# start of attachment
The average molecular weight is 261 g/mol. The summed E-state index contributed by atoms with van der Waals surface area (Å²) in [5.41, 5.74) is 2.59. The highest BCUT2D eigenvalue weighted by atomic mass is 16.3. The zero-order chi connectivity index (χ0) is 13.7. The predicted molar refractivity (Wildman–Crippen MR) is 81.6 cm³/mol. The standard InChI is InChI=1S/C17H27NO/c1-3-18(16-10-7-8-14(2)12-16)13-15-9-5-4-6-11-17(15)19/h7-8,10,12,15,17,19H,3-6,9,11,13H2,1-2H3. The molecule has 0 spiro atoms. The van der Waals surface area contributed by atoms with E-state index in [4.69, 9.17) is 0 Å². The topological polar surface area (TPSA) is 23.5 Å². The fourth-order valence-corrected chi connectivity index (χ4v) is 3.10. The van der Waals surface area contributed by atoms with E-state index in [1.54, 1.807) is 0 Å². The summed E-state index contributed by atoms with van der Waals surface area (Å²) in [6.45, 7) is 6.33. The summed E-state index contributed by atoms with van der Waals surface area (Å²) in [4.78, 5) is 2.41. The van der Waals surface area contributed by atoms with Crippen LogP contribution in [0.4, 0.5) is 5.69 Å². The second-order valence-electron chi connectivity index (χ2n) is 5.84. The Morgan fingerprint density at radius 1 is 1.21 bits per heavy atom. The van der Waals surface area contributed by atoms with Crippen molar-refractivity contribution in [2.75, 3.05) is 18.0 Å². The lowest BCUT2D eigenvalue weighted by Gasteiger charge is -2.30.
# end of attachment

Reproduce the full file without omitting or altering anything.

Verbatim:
The average molecular weight is 261 g/mol. The summed E-state index contributed by atoms with van der Waals surface area (Å²) in [5.41, 5.74) is 2.59. The highest BCUT2D eigenvalue weighted by atomic mass is 16.3. The zero-order chi connectivity index (χ0) is 13.7. The predicted molar refractivity (Wildman–Crippen MR) is 81.6 cm³/mol. The standard InChI is InChI=1S/C17H27NO/c1-3-18(16-10-7-8-14(2)12-16)13-15-9-5-4-6-11-17(15)19/h7-8,10,12,15,17,19H,3-6,9,11,13H2,1-2H3. The molecule has 0 spiro atoms. The van der Waals surface area contributed by atoms with E-state index in [4.69, 9.17) is 0 Å². The topological polar surface area (TPSA) is 23.5 Å². The fourth-order valence-corrected chi connectivity index (χ4v) is 3.10. The van der Waals surface area contributed by atoms with E-state index in [1.54, 1.807) is 0 Å². The summed E-state index contributed by atoms with van der Waals surface area (Å²) in [6.45, 7) is 6.33. The summed E-state index contributed by atoms with van der Waals surface area (Å²) in [4.78, 5) is 2.41. The van der Waals surface area contributed by atoms with Crippen LogP contribution in [0.4, 0.5) is 5.69 Å². The second-order valence-electron chi connectivity index (χ2n) is 5.84. The Morgan fingerprint density at radius 1 is 1.21 bits per heavy atom. The van der Waals surface area contributed by atoms with Crippen molar-refractivity contribution in [2.75, 3.05) is 18.0 Å². The lowest BCUT2D eigenvalue weighted by Gasteiger charge is -2.30.